Fannie Mae: Fewer Expect to Buy Despite Record Low Rates

The number of prospective home buyers has declined for three straight months, despite average mortgage rates setting new lows on a regular basis throughout the same time period.
But the “wait and see” attitude among many Americans toward buying a home is more the result of a flattening economic recovery and skittishness over the jobs market, according to Fannie Mae’s May 2012 National Housing Survey.
The percentage of respondents who would buy a home is down to 63 percent in May, from 64 in April and 66 percent in March.
“Our May consumer data show that Americans are taking a ‘wait and see’ approach about buying or selling a home,” said Doug Duncan, vice president and chief economist of Fannie Mae. “This is not surprising given their assessment that their income during the past twelve months and their personal financial expectation for the next twelve have leveled off.”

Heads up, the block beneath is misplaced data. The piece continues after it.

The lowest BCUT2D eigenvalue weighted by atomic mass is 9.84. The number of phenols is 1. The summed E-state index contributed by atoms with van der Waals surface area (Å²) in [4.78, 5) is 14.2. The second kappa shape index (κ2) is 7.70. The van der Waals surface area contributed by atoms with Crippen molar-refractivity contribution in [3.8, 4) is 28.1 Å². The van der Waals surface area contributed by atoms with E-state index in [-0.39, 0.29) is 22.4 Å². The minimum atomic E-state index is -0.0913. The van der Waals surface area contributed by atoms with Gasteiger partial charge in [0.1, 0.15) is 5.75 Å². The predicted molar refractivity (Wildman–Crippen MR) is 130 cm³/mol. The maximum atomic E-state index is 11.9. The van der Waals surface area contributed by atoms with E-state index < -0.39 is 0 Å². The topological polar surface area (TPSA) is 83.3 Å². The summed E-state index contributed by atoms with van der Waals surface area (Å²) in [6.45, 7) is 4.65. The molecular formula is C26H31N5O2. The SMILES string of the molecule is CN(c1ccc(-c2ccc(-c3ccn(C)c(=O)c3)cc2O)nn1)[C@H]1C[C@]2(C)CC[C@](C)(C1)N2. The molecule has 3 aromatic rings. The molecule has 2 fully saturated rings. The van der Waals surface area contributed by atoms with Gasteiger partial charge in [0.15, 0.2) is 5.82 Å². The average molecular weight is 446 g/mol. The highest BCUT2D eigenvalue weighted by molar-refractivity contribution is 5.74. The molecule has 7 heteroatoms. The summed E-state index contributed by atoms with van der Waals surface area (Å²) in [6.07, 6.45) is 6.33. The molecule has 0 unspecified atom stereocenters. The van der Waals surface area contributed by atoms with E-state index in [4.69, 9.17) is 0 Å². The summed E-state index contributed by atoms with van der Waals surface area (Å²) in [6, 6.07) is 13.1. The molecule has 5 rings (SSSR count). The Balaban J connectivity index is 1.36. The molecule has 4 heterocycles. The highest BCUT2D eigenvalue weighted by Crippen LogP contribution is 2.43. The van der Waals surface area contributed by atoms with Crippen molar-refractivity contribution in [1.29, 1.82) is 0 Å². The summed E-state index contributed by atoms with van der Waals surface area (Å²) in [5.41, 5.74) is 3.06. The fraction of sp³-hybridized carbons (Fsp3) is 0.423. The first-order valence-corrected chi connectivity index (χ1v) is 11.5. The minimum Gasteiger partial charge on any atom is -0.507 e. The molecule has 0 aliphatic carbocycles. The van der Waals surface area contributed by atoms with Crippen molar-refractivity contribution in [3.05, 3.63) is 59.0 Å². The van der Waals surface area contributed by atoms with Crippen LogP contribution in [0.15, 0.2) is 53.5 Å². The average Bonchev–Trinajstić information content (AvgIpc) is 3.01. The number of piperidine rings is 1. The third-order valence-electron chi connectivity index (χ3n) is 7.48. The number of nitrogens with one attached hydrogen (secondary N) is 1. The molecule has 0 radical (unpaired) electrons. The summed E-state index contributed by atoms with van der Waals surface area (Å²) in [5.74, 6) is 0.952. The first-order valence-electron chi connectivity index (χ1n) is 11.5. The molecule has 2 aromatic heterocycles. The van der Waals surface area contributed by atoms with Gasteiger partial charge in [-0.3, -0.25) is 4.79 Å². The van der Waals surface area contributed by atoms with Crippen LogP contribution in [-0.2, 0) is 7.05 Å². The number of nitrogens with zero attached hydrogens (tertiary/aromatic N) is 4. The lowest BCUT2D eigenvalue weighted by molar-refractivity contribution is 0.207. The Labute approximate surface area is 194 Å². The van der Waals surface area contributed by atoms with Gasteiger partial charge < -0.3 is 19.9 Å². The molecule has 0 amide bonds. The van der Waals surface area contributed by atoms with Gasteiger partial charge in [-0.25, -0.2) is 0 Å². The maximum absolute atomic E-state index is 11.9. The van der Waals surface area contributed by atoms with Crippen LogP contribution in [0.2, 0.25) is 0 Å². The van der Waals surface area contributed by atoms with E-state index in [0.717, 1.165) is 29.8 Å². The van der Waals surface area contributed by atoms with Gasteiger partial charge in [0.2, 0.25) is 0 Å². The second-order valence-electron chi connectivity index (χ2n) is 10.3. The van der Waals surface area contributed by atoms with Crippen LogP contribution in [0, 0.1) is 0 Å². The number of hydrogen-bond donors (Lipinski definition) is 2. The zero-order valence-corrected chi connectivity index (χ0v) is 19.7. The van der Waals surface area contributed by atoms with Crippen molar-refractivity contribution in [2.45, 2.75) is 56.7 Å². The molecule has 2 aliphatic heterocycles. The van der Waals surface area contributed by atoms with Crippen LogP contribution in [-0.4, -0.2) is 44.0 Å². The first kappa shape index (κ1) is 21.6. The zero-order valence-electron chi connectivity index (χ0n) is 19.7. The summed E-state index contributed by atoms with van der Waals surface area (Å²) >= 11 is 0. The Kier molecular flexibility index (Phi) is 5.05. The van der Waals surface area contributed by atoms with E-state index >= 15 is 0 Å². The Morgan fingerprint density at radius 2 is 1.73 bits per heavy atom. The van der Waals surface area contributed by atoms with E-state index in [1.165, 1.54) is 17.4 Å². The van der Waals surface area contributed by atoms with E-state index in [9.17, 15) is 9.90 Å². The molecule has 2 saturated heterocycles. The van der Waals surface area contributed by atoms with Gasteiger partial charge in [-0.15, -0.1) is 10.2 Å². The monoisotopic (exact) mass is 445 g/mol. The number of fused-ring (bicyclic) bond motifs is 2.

The leveling of consumer attitudes can be seen in Americans’ inclination to buy – versus renting – their next home despite some mildly housing positive trends.
Forty-one percent of survey respondents expect home mortgage rates to go up in the next twelve months – a slight increase from last month.  However, rates have shown no signs of reversing, quite the contrary. National mortgage rate averages have set record lows for six straight weeks.
At the same time, Americans expect home prices on average to increase 1.4 percent over the next twelve months, (up from 0.9 percent in March 2012 and the highest value yet recorded.
The percentage of respondents who would rent if they were going to move is unchanged at 32 percent in May, while 63 percent would buy.
“Current jobs data are reminiscent of the spring slowdown that continued into the summer months during the last two years,” Duncan said. “If this pattern continues, we do not expect to see any significant upturn in consumer sentiment during the summer and a meaningful housing recovery likely will be delayed once again.”

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